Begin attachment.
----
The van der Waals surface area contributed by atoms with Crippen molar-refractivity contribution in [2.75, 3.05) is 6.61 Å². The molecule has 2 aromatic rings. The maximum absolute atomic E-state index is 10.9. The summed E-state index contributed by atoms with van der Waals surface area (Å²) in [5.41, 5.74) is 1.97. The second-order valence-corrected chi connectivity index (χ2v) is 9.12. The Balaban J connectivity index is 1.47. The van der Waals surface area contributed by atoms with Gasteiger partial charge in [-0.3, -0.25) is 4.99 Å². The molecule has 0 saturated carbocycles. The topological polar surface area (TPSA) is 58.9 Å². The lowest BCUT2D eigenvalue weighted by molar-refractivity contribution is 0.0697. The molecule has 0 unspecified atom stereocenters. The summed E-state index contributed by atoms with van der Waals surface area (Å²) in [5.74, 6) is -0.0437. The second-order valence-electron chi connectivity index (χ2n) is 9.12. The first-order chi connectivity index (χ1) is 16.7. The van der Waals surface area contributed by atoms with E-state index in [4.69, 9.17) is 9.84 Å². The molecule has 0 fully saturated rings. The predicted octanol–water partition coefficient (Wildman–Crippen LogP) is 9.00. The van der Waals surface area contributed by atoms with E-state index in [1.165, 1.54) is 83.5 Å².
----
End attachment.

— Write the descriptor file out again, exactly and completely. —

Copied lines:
The van der Waals surface area contributed by atoms with Crippen molar-refractivity contribution in [2.75, 3.05) is 6.61 Å². The molecule has 2 aromatic rings. The maximum absolute atomic E-state index is 10.9. The summed E-state index contributed by atoms with van der Waals surface area (Å²) in [5.41, 5.74) is 1.97. The second-order valence-corrected chi connectivity index (χ2v) is 9.12. The Balaban J connectivity index is 1.47. The van der Waals surface area contributed by atoms with Gasteiger partial charge in [-0.3, -0.25) is 4.99 Å². The molecule has 0 saturated carbocycles. The topological polar surface area (TPSA) is 58.9 Å². The lowest BCUT2D eigenvalue weighted by molar-refractivity contribution is 0.0697. The molecule has 0 unspecified atom stereocenters. The summed E-state index contributed by atoms with van der Waals surface area (Å²) in [5.74, 6) is -0.0437. The second-order valence-electron chi connectivity index (χ2n) is 9.12. The first-order chi connectivity index (χ1) is 16.7. The van der Waals surface area contributed by atoms with E-state index in [4.69, 9.17) is 9.84 Å². The molecule has 0 fully saturated rings. The predicted octanol–water partition coefficient (Wildman–Crippen LogP) is 9.00. The van der Waals surface area contributed by atoms with E-state index in [1.165, 1.54) is 83.5 Å².